Sometimes I have good ideas. This is not one of them. It is a good idea — it’s a fantastically brilliant idea, really, but I can’t claim it. This recipe is a gift from the Google gods. I wanted to do something savory with rhubarb for a change, and a chef friend had recently mentioned how delicious rhubarb is with fish. But I’m a skeptic at heart, even when faced with overwhelming expertise, so I googled just to be sure. Judging by the sheer number of search results returned, rhubarb is indeed a proper companion to fish.
But the thing about Google is that it still takes a human to cut through all the crap. For there, amid multiple ho-hum recipes for fish with rhubarb sauce, was this delicious little gem of a recipe, which I promptly re-created in my own kitchen. “Rhubarb salsa?” Chris lamented, sporting his best yuck face. But rhubarb salsa is bright and tart and assertively zippy, and it’s difficult to maintain a dour demeanor in the face of such brazen freshness, particularly when that zippiness is paired with sweet, crispy cornmeal-coated strips of freshly-caught Lake Michigan whitefish. So difficult that I suspect we’ll be eating this at least once a week for as long as rhubarb is around.
For the salsa
1½ cups rhubarb, diced
¼ cup red onion, minced
2 tsp. lime juice
¼ cup finely minced scallions
1 jalapeño, seeded and minced
2 tsp. honey
1 Tbsp. cider vinegar
¼ tsp. kosher salt
1/8 tsp. cayenne
Fill a medium bowl with ice and water; set aside. Fill a medium saucepan with water and bring to a boil. Add the diced rhubarb, blanch for 10 seconds, then scoop out with a slotted spoon into the ice water. Place red onion in medium bowl and drizzle with lime juice. Remove rhubarb from water batch and blot with towel to dry, then transfer to clean medium bowl. Add rhubarb to red onion and toss with scallions and jalapeño. Whisk vinegar with honey until combined, add to salsa mixture and season with salt and cayenne. Refrigerate.
For the tacos
¼ cup yellow cornmeal
3 Tbsp. olive oil
2/3 pound whitefish, skin removed, cut into 2-inch strips
1 large sweet onion, sliced thin
6 5-inch corn tortillas
1 Tbsp. chopped cilantro leaves
Heat oven to 200°F. Place the cornmeal in shallow bowl and season with salt and cayenne. Dredge the fish strips in the seasoned cornmeal. Add 3 Tbsp. oil to a large skillet and sauté the fish over medium heat, turning, until golden and crispy, one to two minutes per side. Remove to a heatproof dish, and place in the oven. Heat the remaining oil in the skillet. Add the onions and cook over medium heat, stirring, until golden brown and slightly caramelized.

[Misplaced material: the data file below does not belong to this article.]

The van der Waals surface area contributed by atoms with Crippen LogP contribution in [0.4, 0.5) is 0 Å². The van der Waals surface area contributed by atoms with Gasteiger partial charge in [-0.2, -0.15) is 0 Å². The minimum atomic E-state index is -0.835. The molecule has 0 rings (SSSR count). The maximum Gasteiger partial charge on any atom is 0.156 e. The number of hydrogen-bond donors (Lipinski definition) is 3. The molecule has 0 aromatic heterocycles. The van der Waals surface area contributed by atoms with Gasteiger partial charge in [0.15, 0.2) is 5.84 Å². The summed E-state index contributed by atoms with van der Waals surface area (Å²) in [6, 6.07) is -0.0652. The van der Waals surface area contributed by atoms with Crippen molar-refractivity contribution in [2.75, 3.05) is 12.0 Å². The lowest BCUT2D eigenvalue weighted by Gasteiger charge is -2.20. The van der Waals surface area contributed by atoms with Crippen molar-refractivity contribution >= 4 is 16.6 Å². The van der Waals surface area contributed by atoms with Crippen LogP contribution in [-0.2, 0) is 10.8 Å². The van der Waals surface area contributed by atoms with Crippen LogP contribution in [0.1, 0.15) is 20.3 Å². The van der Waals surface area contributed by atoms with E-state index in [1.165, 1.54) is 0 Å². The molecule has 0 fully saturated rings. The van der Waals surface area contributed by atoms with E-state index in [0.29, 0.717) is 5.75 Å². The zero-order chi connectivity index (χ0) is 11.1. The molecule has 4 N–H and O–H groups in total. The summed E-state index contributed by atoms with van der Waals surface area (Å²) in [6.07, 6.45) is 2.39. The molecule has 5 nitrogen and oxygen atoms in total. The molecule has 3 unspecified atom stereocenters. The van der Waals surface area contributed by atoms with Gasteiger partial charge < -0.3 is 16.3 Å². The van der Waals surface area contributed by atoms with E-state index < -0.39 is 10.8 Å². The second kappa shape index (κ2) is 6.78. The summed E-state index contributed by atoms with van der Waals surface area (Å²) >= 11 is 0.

Warm the tortillas in a cast iron skillet about 30 seconds on each side; hold in warm oven if necessary. When ready to serve, place two or three pieces of fish in the center of the tortilla, top with some of the caramelized onion and finish with about 2 Tbsp. of the salsa and a sprinkle of cilantro. Serve any remaining salsa alongside.
One major drawback to living in a place like Northern Michigan is that there are no hushpuppies. Oh sure, a handful of restaurants in the area claim to serve hushpuppies but, as it turns out, those things are not hushpuppies. I’m not sure what they are, but trust me when I tell you that they’re not hushpuppies. Hushpuppies — so named for their power to quiet the barking dogs of hunters and fishermen gathered around their campfires or of Confederate soldiers hoping to prevent Union scouts from discovering their campfires or of fugitive slave hunters attempting to thwart runaway slaves’ passage along the Underground Railroad or, well, nobody really knows for sure — have long been a staple of Southern cuisine. They’re hot, delicious little morsels of fried cornmeal dough, golden-crisp on the outside and densely bready on the inside. In the South, they’re a standard accompaniment to just about everything from barbecue sandwiches to crabcakes; in the Midwest, if you want a hushpuppy you’ll have to make it yourself.